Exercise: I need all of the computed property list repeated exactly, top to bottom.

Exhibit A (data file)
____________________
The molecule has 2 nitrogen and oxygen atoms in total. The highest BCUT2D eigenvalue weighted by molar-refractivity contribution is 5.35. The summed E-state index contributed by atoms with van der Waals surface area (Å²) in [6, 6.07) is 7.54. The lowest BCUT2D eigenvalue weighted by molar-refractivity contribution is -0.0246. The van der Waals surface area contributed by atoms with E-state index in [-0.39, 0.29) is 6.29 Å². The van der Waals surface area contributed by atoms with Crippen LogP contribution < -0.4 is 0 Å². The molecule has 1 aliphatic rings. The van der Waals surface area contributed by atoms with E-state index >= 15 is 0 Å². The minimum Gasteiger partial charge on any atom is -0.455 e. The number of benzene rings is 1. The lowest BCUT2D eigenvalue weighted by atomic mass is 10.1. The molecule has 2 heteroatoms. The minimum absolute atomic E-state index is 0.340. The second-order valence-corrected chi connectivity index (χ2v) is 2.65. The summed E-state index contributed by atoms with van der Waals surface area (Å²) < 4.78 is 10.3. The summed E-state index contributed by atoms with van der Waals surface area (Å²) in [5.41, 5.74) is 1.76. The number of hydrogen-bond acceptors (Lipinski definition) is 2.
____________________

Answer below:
The molecule has 2 nitrogen and oxygen atoms in total. The highest BCUT2D eigenvalue weighted by molar-refractivity contribution is 5.35. The summed E-state index contributed by atoms with van der Waals surface area (Å²) in [6, 6.07) is 7.54. The lowest BCUT2D eigenvalue weighted by molar-refractivity contribution is -0.0246. The van der Waals surface area contributed by atoms with E-state index in [-0.39, 0.29) is 6.29 Å². The van der Waals surface area contributed by atoms with Crippen LogP contribution < -0.4 is 0 Å². The molecule has 1 aliphatic rings. The van der Waals surface area contributed by atoms with E-state index >= 15 is 0 Å². The minimum Gasteiger partial charge on any atom is -0.455 e. The number of benzene rings is 1. The lowest BCUT2D eigenvalue weighted by atomic mass is 10.1. The molecule has 2 heteroatoms. The minimum absolute atomic E-state index is 0.340. The second-order valence-corrected chi connectivity index (χ2v) is 2.65. The summed E-state index contributed by atoms with van der Waals surface area (Å²) < 4.78 is 10.3. The summed E-state index contributed by atoms with van der Waals surface area (Å²) in [5.41, 5.74) is 1.76. The number of hydrogen-bond acceptors (Lipinski definition) is 2.